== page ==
Now let’s connect Netlify CMS to your repo. You’ll need the path to your repo, which consists of your GitHub username and your repo name, separated by a slash. For example, my GitHub username is erquhart, and I have a test repo called “blank”, so my repo path would be erquhart/blank. With your repo path in hand, let’s go back to our config.yml file and make a change:

backend:
  name: github
  repo: erquhart/blank

I changed the backend name to “github”, so Netlify CMS knows we’re using a GitHub repo, and I added my repo path.

Making Changes

If you refresh the CMS page, you’ll see all of the content disappear. That’s because the CMS is now looking in your GitHub repo for content, and there is none. It’s able to check your repo for content without any authentication because your repo is public, but if you try to create a post and save, you’ll get an error. Authentication requires a server for verification, which Netlify provides for users running the CMS locally under localhost.

Let’s go ahead and authenticate with GitHub:

  1. In the CMS page, click the settings icon in the top right, and select “Log Out” from the dropdown.
  2. Close your browser tab and re-open the CMS page in a new tab.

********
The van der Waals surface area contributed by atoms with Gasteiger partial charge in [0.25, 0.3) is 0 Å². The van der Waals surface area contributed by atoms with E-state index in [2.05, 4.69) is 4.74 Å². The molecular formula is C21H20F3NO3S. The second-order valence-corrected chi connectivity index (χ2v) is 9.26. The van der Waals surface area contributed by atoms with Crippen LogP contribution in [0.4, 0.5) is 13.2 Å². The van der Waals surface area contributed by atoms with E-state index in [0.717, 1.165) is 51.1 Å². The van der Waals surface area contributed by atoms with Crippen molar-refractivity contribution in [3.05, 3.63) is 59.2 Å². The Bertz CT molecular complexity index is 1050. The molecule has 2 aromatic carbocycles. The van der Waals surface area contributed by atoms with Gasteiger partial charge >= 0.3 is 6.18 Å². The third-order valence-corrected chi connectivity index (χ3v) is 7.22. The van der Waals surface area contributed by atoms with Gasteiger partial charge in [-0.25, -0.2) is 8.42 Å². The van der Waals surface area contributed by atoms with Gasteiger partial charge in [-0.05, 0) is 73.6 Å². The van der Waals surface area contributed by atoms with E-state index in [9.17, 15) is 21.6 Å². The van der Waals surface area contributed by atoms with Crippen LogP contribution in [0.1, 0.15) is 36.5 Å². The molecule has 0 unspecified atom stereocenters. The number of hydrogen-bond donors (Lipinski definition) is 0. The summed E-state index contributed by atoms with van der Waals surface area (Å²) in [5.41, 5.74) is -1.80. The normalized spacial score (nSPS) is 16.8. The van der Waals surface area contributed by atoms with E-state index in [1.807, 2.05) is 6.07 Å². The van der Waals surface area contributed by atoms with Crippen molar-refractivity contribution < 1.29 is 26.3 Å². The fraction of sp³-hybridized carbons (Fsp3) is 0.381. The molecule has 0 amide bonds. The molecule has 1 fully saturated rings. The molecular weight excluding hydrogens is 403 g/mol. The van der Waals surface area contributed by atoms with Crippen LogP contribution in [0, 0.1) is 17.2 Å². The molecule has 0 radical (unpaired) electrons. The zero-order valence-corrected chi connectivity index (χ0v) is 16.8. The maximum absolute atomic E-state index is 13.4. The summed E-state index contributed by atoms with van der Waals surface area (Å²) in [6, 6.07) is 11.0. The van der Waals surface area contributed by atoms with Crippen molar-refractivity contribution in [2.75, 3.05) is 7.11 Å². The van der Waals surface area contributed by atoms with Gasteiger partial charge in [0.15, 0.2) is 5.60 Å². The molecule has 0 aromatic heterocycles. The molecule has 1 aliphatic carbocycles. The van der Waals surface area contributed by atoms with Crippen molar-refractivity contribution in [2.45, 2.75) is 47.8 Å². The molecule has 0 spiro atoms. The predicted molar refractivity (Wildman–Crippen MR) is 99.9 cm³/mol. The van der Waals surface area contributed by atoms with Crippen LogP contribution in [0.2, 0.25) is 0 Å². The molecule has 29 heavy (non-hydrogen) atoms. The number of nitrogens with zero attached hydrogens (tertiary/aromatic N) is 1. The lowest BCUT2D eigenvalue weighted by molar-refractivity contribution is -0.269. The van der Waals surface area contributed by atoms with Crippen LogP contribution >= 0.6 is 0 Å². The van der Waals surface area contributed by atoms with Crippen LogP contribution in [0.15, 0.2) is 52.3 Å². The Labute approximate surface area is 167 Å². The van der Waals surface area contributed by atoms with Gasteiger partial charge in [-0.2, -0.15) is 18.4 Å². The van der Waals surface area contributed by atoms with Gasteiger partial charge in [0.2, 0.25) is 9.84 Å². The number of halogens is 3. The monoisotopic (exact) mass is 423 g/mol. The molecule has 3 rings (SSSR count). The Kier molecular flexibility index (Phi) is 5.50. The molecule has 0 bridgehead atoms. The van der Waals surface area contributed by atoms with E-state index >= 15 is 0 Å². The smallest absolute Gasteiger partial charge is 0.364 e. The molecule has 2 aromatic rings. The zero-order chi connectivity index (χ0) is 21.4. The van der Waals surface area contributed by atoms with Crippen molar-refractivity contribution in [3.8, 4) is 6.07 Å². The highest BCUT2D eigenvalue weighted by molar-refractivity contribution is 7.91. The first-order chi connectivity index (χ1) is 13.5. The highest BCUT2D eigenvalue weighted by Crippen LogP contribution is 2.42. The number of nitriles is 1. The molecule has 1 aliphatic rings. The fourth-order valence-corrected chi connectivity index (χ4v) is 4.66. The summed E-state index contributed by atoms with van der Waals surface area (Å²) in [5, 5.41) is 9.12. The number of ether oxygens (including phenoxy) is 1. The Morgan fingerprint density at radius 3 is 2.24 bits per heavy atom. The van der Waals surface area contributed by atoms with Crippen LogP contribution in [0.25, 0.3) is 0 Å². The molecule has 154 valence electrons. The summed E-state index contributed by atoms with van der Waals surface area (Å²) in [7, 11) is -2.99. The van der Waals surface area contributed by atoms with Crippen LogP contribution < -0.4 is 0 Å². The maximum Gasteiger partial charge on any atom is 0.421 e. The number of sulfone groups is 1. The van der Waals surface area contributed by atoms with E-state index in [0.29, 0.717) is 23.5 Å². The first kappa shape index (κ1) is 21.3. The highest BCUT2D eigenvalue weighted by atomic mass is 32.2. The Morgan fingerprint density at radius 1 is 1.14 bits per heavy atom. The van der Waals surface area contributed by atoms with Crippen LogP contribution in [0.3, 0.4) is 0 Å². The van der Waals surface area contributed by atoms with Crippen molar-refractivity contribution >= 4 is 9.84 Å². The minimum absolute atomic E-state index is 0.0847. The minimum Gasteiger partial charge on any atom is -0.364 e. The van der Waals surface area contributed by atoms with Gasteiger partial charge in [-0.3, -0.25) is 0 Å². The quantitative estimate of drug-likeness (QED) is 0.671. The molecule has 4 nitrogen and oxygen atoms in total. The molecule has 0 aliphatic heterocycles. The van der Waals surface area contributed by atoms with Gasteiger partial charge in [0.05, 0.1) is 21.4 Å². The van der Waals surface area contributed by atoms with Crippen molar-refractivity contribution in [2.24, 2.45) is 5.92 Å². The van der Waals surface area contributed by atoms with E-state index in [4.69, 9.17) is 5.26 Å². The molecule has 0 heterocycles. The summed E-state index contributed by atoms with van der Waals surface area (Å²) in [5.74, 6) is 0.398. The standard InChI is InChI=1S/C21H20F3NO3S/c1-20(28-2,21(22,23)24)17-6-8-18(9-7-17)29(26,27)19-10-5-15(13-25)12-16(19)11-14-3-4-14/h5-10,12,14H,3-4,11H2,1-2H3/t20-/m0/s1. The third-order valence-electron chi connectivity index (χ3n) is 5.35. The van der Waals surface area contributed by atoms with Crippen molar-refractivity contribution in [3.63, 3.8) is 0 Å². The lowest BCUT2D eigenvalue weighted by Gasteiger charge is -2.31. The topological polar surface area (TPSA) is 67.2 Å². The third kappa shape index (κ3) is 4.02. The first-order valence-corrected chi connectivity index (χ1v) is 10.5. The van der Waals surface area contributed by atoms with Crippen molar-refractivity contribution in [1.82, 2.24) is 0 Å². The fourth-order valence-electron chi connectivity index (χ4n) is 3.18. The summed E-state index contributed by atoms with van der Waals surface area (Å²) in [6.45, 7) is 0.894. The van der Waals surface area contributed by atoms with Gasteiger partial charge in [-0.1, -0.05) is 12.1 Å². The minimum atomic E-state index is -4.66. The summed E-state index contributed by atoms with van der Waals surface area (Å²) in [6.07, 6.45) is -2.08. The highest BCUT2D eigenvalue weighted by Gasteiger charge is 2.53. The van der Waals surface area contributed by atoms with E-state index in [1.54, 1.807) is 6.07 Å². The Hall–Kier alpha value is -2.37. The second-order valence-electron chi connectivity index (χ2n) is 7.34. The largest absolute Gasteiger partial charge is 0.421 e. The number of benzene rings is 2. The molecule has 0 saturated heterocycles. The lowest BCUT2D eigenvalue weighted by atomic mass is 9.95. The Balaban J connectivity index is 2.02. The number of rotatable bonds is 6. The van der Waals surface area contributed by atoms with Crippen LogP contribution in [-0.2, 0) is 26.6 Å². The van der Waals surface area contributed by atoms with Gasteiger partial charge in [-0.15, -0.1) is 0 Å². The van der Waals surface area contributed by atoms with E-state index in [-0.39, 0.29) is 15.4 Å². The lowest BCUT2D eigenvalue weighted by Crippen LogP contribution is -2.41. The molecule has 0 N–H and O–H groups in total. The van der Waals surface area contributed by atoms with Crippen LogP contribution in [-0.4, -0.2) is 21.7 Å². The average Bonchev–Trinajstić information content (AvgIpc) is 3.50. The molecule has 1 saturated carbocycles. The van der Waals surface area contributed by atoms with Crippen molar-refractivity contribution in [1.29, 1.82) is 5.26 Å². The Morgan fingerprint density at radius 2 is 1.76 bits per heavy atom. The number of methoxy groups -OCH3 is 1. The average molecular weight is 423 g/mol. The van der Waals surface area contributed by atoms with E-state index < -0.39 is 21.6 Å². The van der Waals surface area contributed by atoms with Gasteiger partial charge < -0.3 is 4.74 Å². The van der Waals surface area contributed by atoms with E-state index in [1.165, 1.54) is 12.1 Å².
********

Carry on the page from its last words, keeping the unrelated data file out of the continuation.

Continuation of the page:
3. You should now see a button labeled “Login With GitHub” - click it.
  4. A popup will appear asking you to allow Netlify access to your repos. Confirm everything and you’ll be logged in to the CMS again.

Finally, create a post and save it. Aaaannnd…that’s it! You’re using a web app as a CMS, and using GitHub as a content database! Let’s peek at how things are working behind the scenes, shall we?

What’s Happening?

When you saved your post, you may have expected to find it in a file on your local machine, but that isn’t the case - your post exists only in your remote git repo on GitHub. To save a change, the CMS converts your post to a Markdown string, and then sends a number of requests to GitHub’s API, all resulting in a markdown file being added to your repo’s master branch in a new commit. The Markdown file can then be used by any static site generator that can process Markdown!

Next Steps

Note that this walkthrough was intentionally limited. Here’s a few next steps to consider for experimenting with or implementing Netlify CMS:

  • Create and deploy a full-fledged editable website with a blog in minutes.
  • Try the editorial workflow mode for drafts and publishing control.
  • Check out the available widgets for the editor (you can also add your own).
  • Netlify CMS is a community project - open an issue or pull request and make it even better!

Need help? Check out our docs or hit us up on the Gitter.


Notice something is incorrect or outdated?

First off, great eye! We appreciate your discovery and want to ensure it gets addressed immediately. Please email us at support@netlify.com.


About Netlify

Netlify is an all-in-one platform for deploying and automating modern web projects.

Simply push and Netlify provides everything—servers, CDN, continuous delivery, HTTPS, staging environments, prerendering, asset post processing, DNS, and more.

Any project, big or small, can perform instantly on a global scale.

Don’t let your site be slow and vulnerable.